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New Planetary System

Learn about the planets in other solar systems than ours.
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New planet has a mass 45 times that of Earth

by Liz Olson

In 2007, scientists announced that they found five planets circling a star 41 light-years away from Earth in the constellation Cancer. It is the most extensive planetary system ever discovered and one that resembles our solar system. The first planet was detected in 1996 orbiting its star called 55 Cancri at a distance of 500 million miles.

Until 2007, there were four known planets orbiting 55 Cancri. A fifth planet was detected early in 2007 with a mass 45 times that of Earth. It orbits its star in 260 days at a distance of 70 million miles, which is roughly the distance of Venus from the Sun. The new planet may also have rocky moons orbiting it, but none have yet been spotted. It is unlikely that the moons could harbor life even if they do exist.

Although the newest addition to 55 Cancri’s solar system is located in the so-called habitable zone warm enough for liquid water, it is thought to resemble Saturn or Neptune with an environment uninhabitable for life.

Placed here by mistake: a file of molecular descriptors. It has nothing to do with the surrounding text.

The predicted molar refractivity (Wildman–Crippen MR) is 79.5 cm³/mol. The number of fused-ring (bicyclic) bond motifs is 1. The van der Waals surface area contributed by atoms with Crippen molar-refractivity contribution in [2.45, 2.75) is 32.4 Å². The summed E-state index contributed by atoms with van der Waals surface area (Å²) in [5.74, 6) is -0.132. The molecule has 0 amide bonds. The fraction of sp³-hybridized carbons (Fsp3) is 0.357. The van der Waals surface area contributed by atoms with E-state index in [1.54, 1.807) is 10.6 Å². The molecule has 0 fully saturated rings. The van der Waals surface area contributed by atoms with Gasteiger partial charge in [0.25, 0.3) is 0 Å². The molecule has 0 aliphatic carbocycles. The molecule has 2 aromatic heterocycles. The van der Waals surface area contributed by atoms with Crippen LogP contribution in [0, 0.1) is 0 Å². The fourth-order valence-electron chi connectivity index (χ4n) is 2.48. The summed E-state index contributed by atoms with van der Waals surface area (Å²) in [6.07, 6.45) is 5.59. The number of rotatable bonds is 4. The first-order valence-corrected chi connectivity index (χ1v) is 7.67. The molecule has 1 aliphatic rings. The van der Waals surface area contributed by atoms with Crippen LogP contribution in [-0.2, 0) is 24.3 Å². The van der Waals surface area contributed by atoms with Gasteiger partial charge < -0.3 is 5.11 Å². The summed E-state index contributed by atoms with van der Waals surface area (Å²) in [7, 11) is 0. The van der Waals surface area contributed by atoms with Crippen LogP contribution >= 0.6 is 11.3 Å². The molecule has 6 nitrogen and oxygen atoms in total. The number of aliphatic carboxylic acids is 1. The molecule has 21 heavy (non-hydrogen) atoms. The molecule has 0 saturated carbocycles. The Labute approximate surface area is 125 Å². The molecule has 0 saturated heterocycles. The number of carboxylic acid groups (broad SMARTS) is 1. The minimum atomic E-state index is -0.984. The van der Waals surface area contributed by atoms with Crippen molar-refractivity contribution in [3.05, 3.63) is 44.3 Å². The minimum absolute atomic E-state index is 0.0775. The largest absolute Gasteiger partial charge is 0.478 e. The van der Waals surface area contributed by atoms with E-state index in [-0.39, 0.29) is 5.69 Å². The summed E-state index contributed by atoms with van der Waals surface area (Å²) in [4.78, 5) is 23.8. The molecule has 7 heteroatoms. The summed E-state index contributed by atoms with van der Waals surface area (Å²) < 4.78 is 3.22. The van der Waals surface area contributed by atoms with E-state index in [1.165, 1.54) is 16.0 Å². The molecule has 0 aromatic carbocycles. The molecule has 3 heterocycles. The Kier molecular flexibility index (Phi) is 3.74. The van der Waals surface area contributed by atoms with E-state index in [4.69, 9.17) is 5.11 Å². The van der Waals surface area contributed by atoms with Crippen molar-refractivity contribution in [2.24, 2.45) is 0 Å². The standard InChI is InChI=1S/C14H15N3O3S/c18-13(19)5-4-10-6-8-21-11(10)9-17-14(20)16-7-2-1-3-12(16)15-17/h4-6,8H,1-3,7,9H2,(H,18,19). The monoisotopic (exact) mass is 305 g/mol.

Professor Debra Fischer of San Francisco State University led the team that reported this new planetary system. With the discovery, Prof. Fischer and her team have shown that our solar system is not unique in our universe, and with time and more data, it is possible for astronomers to find more planets that resemble Earth. In the last decade alone, 250 planets have been discovered orbiting around stars.

Scientists detect planets using a wobble technique that monitors the star’s light for variations that could be induced by the gravitational pull of orbiting planets. At first, scientists could only identify Jupiter-size planets, but with technological improvements they can now find planets only a few times the size of Earth.

There is an interesting 450 million mile gap between the new planet and the outermost planet. A similar gap exists in our solar system between Jupiter and Mars due to the disruptive effects of Jovian gravity on planetary formation. So far no other planets have been detected, but there is a chance that other planets could exist in the new planetary system’s gap. We can be certain astronomers will be closely monitoring the gap in the future.

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